View: What BJP can learn from its Maharashtra experience

This is possibly the first instance of an electoral alliance breaking up, or at least being on the verge of divorce (remember George Fernandes’ volte-face in 1979?), after the partners jointly secured majority.

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To retain states, the party will have to unlearn tactics that served swashbuckling ‘invaders’ well.
Whichever — and whenever — formation takes seat as the next government in Maharashtra, it will be a humbling moment for BJP.

From a position where matters appeared done and dusted, the party has suffered a somewhat loss of face. The embarrassment comes despite —or, perhaps, because of — being the single-largest party, and in a position where it should have easily formed government with its pre-poll ally, Shiv Sena.

This is possibly the first instance of an electoral alliance breaking up, or at least being on the verge of divorce (remember George Fernandes’ volte-face in 1979?), after the partners jointly secured majority.


Party leaders will blame the usual suspects: a long-reckless partner, driven by a devil-may-care attitude; hubris of former chief minister Devendra Fadnavis; multiple local issues, which accentuated the popular economic discontent heard during campaigning….

But there’s a deeper malaise in BJP, its strategy, and the attitude of its leaders. Symptoms are not restricted to Maharashtra. They were in evidence in Haryana too, another state where BJP performance was under par. While some causes behind the setback have similarities, there are certain reasons unique to each state. Not recognising India’s political diversity could spell trouble for BJP in forthcoming state polls, starting with Jharkhand and Delhi.

In 2014, BJP formed governments in Maharashtra, Haryana and, subsequently, Jharkhand by successfully forging new social coalitions. In these three states, the BJP appointed CMs from non-dominant social groups — a brahmin in Maharashtra (against dominant Marathas), a khatri in Haryana (not a Jat), and in Jharkhand, Raghubar Das became the first non-tribal to head the state government.
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A similar strategy was tried out, specially among dalits and other backward classes (OBCs) in Uttar Pradesh, where the party’s 2017 victory was aided considerably by securing the support of non-jatavs within dalits and non-yadavs among backward castes. In UP, this remained confined to electoral strategy.

But in other states, it resulted in dominant communities having to yield political power. So, it wasn’t long before governments in Maharashtra and Haryana faced agitations by dominant communities on the emotive issue of reservations.

By the time of the 2019 Lok Sabha polls, agitations had been quelled, and it seemed that these communities had also begun backing BJP. The election verdict suggested that BJP had pulled off the gambit. But as Maharashtra and Haryana show, the party’s strategy has not gone down well with Marathas and Jats, who now want a larger share of the pie.

As it is, the Sangh Parivar bears the reputation of being pro-brahmin, always an impediment to its Hindu consolidation. BJP forged a new social coalition after the 2014 elections. But there seems to be a need now to reconsider matters.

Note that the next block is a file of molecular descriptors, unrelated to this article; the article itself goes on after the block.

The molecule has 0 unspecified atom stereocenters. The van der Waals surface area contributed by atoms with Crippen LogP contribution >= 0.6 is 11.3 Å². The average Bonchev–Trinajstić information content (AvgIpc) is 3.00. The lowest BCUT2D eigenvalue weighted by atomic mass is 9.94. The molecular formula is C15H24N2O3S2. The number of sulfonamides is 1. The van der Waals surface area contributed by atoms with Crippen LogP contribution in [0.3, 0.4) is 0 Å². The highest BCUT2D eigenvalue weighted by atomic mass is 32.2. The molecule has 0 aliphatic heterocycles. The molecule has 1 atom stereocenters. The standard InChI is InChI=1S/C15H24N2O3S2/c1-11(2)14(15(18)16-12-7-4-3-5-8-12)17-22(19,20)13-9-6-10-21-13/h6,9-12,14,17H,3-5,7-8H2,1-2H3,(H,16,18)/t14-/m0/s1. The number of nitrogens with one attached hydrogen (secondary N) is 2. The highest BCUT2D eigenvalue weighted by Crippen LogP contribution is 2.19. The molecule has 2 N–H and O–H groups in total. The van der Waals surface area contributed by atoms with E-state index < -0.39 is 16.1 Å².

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This, however, carries the danger of discontent from the earlier propped-up non-dominant castes, with the risk of them shifting support. As of now, such dissatisfaction is unlikely to be evident because of PM Modi’s popularity, and his knack for throwing in issues pertaining to national security and ‘pride’ at the right moments.

The ‘Modi factor’ ensured in 2014 and 2019 that Lok Sabha elections no longer remained aggregations of electoral contests. Yet, issues that crop up during assembly and parliamentary elections are now distinctly different. This alone explains why BJP’s fortunes changed barely five months after its stunning May victory.
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BJP possibly failed to factor in the changed scenario after its reelection in May — that for state polls, voters will now on make up their minds chiefly on the basis of the performance of state governments, local issues and economic concerns.

Although the party’s national leadership focused on national issues like its decision on Article 370, voters did not overwhelmingly line up behind the party in Haryana and Maharashtra.

Personal financial security does weigh heavily on people’s minds, especially when the nation is in ‘safe’ hands. BJP can’t become oblivious to its 1991 slogan of ‘Ram and Roti’, formulated with the intention of appealing to a religionationalist sentiment while linking this to people’s livelihood concerns.

In the winter of 2017, BJP barely managed to salvage prestige in Gujarat. Thereafter, it lost Madhya Pradesh, Rajasthan and Chhattisgarh. These were the first states after Modi assumed office where BJP was not a challenger, but the incumbent. As the party in power in most states, it can no longer play the ‘memory card’ — reminding people of adversaries’ kushasan (misrule).

In states, BJP’s hopes will depend on its performance, even the Centre’s. To retain states, the party will have to unlearn tactics that served swashbuckling ‘invaders’ well. Instead, it needs to learn and master ways of safeguarding bastions. On its part, the government has to recognise disquiet, before it turns into resentment.
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